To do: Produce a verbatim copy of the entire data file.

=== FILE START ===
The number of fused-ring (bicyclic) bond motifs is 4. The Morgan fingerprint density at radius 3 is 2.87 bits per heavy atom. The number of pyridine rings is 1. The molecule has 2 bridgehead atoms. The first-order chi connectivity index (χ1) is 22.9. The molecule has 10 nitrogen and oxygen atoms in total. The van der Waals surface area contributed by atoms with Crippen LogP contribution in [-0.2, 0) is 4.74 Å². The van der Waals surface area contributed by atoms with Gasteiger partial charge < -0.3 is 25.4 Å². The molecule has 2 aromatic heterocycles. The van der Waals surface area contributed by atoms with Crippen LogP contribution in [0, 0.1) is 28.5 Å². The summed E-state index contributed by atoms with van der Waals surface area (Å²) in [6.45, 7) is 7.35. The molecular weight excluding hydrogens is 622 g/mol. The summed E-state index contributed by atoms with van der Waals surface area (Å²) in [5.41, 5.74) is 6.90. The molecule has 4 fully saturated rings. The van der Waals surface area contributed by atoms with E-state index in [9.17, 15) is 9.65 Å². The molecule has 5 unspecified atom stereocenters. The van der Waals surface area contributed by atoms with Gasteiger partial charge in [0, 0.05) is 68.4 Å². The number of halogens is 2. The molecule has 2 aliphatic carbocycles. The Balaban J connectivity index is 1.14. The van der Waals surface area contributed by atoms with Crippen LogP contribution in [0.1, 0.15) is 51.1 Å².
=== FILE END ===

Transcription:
The number of fused-ring (bicyclic) bond motifs is 4. The Morgan fingerprint density at radius 3 is 2.87 bits per heavy atom. The number of pyridine rings is 1. The molecule has 2 bridgehead atoms. The first-order chi connectivity index (χ1) is 22.9. The molecule has 10 nitrogen and oxygen atoms in total. The van der Waals surface area contributed by atoms with Crippen LogP contribution in [-0.2, 0) is 4.74 Å². The van der Waals surface area contributed by atoms with Gasteiger partial charge < -0.3 is 25.4 Å². The molecule has 2 aromatic heterocycles. The van der Waals surface area contributed by atoms with Crippen LogP contribution in [0, 0.1) is 28.5 Å². The summed E-state index contributed by atoms with van der Waals surface area (Å²) in [6.45, 7) is 7.35. The molecular weight excluding hydrogens is 622 g/mol. The summed E-state index contributed by atoms with van der Waals surface area (Å²) in [5.41, 5.74) is 6.90. The molecule has 4 fully saturated rings. The van der Waals surface area contributed by atoms with E-state index in [9.17, 15) is 9.65 Å². The molecule has 5 unspecified atom stereocenters. The van der Waals surface area contributed by atoms with Gasteiger partial charge in [0, 0.05) is 68.4 Å². The number of halogens is 2. The molecule has 2 aliphatic carbocycles. The Balaban J connectivity index is 1.14. The van der Waals surface area contributed by atoms with Crippen LogP contribution in [0.1, 0.15) is 51.1 Å².